The Little Guy was Kinda Funny-lookin’

From the Coen Brothers’ movie Fargo:

“The little guy was kinda funny-lookin’.”

“In what way?”

“I don’t know. Just funny-lookin’.”

“Can you be any more specific?”

In my next series of posts, I’d like to share what I consider to be successful examples of humorous descriptions. Here’s a descriptive passage by Charles Portis, one of America’s literary legends (imho):

Qt_dogofthesouth2

In Laredo I got a six-dollar motel room that had a lot of posted rules on the door and one rubber pillow on the bed and an oil-burning heater in the wall that had left many a salesman groggy. It was the kind of place I knew well. I always try to get a room in a cheap motel with no restaurant that is near a better motel where I can eat and drink. Norma never liked this practice. She was afraid we would be caught out in the better place and humiliated before some socialites we might have just met. The socialites would spot our room key, with a chunk of wood dangling from it like a carrot, or catch us in some gaffe, and stop talking to us. This Laredo room also had a tin shower stall and one paper bath mat. (The Dog of the South by Charles Portis)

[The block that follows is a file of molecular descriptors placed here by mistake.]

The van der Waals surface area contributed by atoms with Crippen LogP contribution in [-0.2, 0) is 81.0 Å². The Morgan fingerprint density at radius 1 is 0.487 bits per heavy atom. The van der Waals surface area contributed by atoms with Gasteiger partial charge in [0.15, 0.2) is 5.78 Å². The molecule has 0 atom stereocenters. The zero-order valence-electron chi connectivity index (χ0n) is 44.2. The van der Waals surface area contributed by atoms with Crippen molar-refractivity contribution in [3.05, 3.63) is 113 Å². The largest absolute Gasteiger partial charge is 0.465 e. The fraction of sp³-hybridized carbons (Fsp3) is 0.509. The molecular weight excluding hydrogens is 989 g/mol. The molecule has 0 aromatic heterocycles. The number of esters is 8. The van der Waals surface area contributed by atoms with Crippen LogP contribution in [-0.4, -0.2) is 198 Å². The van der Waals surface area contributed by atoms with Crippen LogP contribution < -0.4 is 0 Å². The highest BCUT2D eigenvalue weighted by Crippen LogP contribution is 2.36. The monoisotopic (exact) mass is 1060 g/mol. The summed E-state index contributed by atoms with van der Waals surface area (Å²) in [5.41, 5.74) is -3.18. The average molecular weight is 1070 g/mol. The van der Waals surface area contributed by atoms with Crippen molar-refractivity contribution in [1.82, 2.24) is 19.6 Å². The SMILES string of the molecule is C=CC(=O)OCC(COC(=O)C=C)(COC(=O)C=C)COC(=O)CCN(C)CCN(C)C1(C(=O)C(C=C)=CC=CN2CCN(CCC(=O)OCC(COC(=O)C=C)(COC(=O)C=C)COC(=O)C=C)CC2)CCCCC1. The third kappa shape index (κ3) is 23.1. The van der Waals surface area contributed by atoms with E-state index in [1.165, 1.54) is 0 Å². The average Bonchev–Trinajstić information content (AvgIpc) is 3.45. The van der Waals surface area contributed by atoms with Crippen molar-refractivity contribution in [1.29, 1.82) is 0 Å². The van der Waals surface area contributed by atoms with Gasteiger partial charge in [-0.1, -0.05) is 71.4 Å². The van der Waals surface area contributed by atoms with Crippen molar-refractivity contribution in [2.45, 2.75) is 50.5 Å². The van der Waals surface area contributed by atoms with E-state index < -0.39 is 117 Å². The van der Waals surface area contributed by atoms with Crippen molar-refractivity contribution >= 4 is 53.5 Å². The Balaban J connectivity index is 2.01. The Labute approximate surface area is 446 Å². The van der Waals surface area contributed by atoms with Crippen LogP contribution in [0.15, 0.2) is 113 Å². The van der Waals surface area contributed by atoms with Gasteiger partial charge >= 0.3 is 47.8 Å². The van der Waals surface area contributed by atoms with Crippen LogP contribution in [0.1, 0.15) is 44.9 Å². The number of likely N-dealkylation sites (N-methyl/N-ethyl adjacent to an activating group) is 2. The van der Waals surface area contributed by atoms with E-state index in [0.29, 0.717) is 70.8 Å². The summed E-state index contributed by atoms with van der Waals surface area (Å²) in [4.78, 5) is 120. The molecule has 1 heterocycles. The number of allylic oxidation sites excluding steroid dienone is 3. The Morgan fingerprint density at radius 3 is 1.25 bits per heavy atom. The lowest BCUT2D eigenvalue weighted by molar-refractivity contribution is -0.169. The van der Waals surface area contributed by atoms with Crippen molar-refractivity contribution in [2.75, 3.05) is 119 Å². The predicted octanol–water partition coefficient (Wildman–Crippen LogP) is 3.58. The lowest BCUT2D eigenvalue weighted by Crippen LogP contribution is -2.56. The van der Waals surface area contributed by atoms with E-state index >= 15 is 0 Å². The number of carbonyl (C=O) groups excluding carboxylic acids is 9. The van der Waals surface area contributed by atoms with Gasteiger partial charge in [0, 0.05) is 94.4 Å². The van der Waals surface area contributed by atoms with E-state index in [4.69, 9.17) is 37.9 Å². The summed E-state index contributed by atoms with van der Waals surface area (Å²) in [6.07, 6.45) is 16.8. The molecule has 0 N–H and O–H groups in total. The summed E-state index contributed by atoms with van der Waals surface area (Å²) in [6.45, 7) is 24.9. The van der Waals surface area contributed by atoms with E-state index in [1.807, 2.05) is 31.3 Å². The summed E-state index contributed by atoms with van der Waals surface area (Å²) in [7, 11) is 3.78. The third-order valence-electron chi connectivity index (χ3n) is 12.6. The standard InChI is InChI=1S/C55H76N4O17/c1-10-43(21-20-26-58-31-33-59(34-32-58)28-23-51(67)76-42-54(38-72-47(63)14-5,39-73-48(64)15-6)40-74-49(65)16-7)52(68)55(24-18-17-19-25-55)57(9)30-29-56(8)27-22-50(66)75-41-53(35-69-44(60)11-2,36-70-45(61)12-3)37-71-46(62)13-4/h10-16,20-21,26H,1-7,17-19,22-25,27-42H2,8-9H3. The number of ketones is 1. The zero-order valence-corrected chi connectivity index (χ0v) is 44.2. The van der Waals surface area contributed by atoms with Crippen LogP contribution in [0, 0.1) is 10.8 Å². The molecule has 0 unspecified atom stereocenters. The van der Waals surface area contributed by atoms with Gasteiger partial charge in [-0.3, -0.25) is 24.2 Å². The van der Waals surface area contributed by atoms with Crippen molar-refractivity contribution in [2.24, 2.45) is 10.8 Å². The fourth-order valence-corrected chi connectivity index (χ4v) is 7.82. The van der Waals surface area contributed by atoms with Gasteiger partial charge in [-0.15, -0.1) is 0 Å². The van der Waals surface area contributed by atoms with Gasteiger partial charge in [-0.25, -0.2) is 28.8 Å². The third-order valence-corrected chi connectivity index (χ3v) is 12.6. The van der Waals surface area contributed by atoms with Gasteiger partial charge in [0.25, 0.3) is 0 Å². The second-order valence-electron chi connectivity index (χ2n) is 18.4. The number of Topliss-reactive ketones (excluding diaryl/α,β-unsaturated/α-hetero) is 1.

Although I love True Grit and consider it an American classic, my favorite Portis book is still The Dog of the South. (Bonus points: San Miguel de Allende, Mexico, where I live, is a setting in the book). I picked up this particular Portis novel after reading a blurb about it by Roy Blount, Jr., who said something along the lines of: “Nobody should ever die without first reading this book.” I agree. Portis’s descriptions are a wonder to behold. And the idea of bumping into socialites in the border town of Laredo staying at a nearby motel is priceless. The Dog of the South is full of such delightful descriptions. Here’s another one:

He nodded and dozed whenever I was doing the talking. His heavy crested head would droop over and topple him forward and the angle-head flashlight on his belt would poke him in the belly and wake him. Then he would sit up and do it over again. I could see a tangle of gray hair in his long left ear. I wondered at what age that business started, the hair-in-the-ear business. I was getting on myself. The doctor had taken me for thirty. I felt in my ears and found nothing, but I knew the stuff would be sprouting there soon, perhaps in a matter of hours. I was gaining weight too. In the last few months I had begun to see my own cheeks, little pink horizons.

When writing humor, remember to have fun with your descriptions. Or, in the words of Max Bialystock in the Mel Brooks film The Producers: “That’s it, baby, when you’ve got it, flaunt it, flaunt it!”

 

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